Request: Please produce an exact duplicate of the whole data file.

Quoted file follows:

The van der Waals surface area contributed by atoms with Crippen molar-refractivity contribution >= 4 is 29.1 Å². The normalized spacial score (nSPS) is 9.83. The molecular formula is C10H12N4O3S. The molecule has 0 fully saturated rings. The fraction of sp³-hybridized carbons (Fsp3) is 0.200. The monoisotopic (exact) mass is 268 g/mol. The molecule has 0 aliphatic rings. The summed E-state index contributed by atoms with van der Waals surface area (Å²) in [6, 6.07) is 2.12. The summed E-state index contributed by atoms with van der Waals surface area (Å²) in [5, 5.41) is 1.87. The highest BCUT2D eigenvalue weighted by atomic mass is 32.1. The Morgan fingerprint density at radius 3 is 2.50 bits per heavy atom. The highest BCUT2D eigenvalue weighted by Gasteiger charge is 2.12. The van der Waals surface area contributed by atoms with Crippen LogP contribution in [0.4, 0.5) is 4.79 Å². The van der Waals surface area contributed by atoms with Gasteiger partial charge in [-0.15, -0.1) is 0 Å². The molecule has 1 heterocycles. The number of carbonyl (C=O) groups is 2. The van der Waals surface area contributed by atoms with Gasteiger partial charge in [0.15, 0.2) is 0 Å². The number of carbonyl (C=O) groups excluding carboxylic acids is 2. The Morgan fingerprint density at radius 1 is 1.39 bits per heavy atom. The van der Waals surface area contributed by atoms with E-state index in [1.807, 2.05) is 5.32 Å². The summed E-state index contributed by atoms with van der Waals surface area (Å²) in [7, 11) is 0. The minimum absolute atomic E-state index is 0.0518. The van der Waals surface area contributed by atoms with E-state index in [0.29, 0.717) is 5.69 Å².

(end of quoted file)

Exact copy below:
The van der Waals surface area contributed by atoms with Crippen molar-refractivity contribution >= 4 is 29.1 Å². The normalized spacial score (nSPS) is 9.83. The molecular formula is C10H12N4O3S. The molecule has 0 fully saturated rings. The fraction of sp³-hybridized carbons (Fsp3) is 0.200. The monoisotopic (exact) mass is 268 g/mol. The molecule has 0 aliphatic rings. The summed E-state index contributed by atoms with van der Waals surface area (Å²) in [6, 6.07) is 2.12. The summed E-state index contributed by atoms with van der Waals surface area (Å²) in [5, 5.41) is 1.87. The highest BCUT2D eigenvalue weighted by atomic mass is 32.1. The Morgan fingerprint density at radius 3 is 2.50 bits per heavy atom. The highest BCUT2D eigenvalue weighted by Gasteiger charge is 2.12. The van der Waals surface area contributed by atoms with Crippen LogP contribution in [0.4, 0.5) is 4.79 Å². The van der Waals surface area contributed by atoms with Gasteiger partial charge in [-0.15, -0.1) is 0 Å². The molecule has 1 heterocycles. The number of carbonyl (C=O) groups is 2. The van der Waals surface area contributed by atoms with Gasteiger partial charge in [0.15, 0.2) is 0 Å². The number of carbonyl (C=O) groups excluding carboxylic acids is 2. The Morgan fingerprint density at radius 1 is 1.39 bits per heavy atom. The van der Waals surface area contributed by atoms with E-state index in [1.807, 2.05) is 5.32 Å². The summed E-state index contributed by atoms with van der Waals surface area (Å²) in [7, 11) is 0. The minimum absolute atomic E-state index is 0.0518. The van der Waals surface area contributed by atoms with E-state index in [0.29, 0.717) is 5.69 Å².